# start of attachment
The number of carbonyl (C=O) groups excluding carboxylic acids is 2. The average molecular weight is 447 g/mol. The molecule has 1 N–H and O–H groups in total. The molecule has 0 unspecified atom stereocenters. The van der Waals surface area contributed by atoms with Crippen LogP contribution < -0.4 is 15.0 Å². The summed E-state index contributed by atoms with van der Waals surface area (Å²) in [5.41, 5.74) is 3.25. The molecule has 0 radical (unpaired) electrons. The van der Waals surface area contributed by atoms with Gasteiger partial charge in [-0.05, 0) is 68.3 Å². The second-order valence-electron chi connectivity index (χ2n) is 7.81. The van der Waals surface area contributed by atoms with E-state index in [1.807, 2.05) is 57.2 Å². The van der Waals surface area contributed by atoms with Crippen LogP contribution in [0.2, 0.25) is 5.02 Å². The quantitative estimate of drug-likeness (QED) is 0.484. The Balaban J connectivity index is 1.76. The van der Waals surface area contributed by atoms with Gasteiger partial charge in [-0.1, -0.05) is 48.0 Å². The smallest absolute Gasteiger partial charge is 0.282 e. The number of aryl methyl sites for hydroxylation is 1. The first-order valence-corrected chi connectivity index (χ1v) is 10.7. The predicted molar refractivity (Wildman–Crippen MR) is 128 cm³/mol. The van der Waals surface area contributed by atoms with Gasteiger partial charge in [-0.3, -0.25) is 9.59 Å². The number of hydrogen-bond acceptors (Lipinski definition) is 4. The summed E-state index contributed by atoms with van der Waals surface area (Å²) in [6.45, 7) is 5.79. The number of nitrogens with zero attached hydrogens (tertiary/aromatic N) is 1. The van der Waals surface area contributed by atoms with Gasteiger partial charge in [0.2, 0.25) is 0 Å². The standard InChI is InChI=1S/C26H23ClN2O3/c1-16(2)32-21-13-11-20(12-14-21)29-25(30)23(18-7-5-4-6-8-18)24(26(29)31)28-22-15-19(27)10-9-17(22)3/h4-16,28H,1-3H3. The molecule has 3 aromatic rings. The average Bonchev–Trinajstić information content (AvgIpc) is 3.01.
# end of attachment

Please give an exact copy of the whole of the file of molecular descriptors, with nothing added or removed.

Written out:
The number of carbonyl (C=O) groups excluding carboxylic acids is 2. The average molecular weight is 447 g/mol. The molecule has 1 N–H and O–H groups in total. The molecule has 0 unspecified atom stereocenters. The van der Waals surface area contributed by atoms with Crippen LogP contribution < -0.4 is 15.0 Å². The summed E-state index contributed by atoms with van der Waals surface area (Å²) in [5.41, 5.74) is 3.25. The molecule has 0 radical (unpaired) electrons. The van der Waals surface area contributed by atoms with Gasteiger partial charge in [-0.05, 0) is 68.3 Å². The second-order valence-electron chi connectivity index (χ2n) is 7.81. The van der Waals surface area contributed by atoms with E-state index in [1.807, 2.05) is 57.2 Å². The van der Waals surface area contributed by atoms with Crippen LogP contribution in [0.2, 0.25) is 5.02 Å². The quantitative estimate of drug-likeness (QED) is 0.484. The Balaban J connectivity index is 1.76. The van der Waals surface area contributed by atoms with Gasteiger partial charge in [-0.1, -0.05) is 48.0 Å². The smallest absolute Gasteiger partial charge is 0.282 e. The number of aryl methyl sites for hydroxylation is 1. The first-order valence-corrected chi connectivity index (χ1v) is 10.7. The predicted molar refractivity (Wildman–Crippen MR) is 128 cm³/mol. The van der Waals surface area contributed by atoms with Gasteiger partial charge in [-0.3, -0.25) is 9.59 Å². The number of hydrogen-bond acceptors (Lipinski definition) is 4. The summed E-state index contributed by atoms with van der Waals surface area (Å²) in [6.45, 7) is 5.79. The number of nitrogens with zero attached hydrogens (tertiary/aromatic N) is 1. The van der Waals surface area contributed by atoms with Gasteiger partial charge in [0.2, 0.25) is 0 Å². The standard InChI is InChI=1S/C26H23ClN2O3/c1-16(2)32-21-13-11-20(12-14-21)29-25(30)23(18-7-5-4-6-8-18)24(26(29)31)28-22-15-19(27)10-9-17(22)3/h4-16,28H,1-3H3. The molecule has 3 aromatic rings. The average Bonchev–Trinajstić information content (AvgIpc) is 3.01.